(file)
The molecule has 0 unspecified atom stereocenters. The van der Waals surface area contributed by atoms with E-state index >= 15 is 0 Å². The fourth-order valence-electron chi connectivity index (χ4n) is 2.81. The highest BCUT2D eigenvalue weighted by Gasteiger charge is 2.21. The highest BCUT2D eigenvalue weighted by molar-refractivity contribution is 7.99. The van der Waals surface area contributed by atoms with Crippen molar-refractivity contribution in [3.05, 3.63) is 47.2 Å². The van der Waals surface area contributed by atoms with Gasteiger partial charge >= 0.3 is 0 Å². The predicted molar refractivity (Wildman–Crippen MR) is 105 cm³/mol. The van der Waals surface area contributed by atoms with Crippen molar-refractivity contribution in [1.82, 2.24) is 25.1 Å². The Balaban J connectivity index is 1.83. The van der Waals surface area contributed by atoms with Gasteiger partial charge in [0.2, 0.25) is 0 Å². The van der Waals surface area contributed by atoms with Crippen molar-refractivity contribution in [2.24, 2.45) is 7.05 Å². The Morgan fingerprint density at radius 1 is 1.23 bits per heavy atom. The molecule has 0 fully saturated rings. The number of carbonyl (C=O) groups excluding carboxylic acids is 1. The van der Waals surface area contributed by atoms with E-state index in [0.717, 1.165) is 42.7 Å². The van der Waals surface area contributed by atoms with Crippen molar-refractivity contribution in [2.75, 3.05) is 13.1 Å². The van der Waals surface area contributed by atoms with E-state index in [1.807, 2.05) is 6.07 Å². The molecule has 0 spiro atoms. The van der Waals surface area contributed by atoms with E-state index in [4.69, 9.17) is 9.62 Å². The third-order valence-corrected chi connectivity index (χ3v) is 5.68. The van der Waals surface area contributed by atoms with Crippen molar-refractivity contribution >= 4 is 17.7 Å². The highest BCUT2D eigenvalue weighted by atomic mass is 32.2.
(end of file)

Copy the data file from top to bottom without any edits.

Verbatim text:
The molecule has 0 unspecified atom stereocenters. The van der Waals surface area contributed by atoms with E-state index >= 15 is 0 Å². The fourth-order valence-electron chi connectivity index (χ4n) is 2.81. The highest BCUT2D eigenvalue weighted by Gasteiger charge is 2.21. The highest BCUT2D eigenvalue weighted by molar-refractivity contribution is 7.99. The van der Waals surface area contributed by atoms with Crippen molar-refractivity contribution in [3.05, 3.63) is 47.2 Å². The van der Waals surface area contributed by atoms with Gasteiger partial charge >= 0.3 is 0 Å². The predicted molar refractivity (Wildman–Crippen MR) is 105 cm³/mol. The van der Waals surface area contributed by atoms with Crippen molar-refractivity contribution in [1.82, 2.24) is 25.1 Å². The Balaban J connectivity index is 1.83. The van der Waals surface area contributed by atoms with Gasteiger partial charge in [0.2, 0.25) is 0 Å². The van der Waals surface area contributed by atoms with Crippen molar-refractivity contribution in [2.24, 2.45) is 7.05 Å². The Morgan fingerprint density at radius 1 is 1.23 bits per heavy atom. The molecule has 0 fully saturated rings. The number of carbonyl (C=O) groups excluding carboxylic acids is 1. The van der Waals surface area contributed by atoms with E-state index in [0.717, 1.165) is 42.7 Å². The van der Waals surface area contributed by atoms with Crippen molar-refractivity contribution in [2.75, 3.05) is 13.1 Å². The van der Waals surface area contributed by atoms with E-state index in [1.807, 2.05) is 6.07 Å². The molecule has 0 spiro atoms. The van der Waals surface area contributed by atoms with E-state index in [4.69, 9.17) is 9.62 Å². The third-order valence-corrected chi connectivity index (χ3v) is 5.68. The van der Waals surface area contributed by atoms with Crippen molar-refractivity contribution >= 4 is 17.7 Å². The highest BCUT2D eigenvalue weighted by atomic mass is 32.2.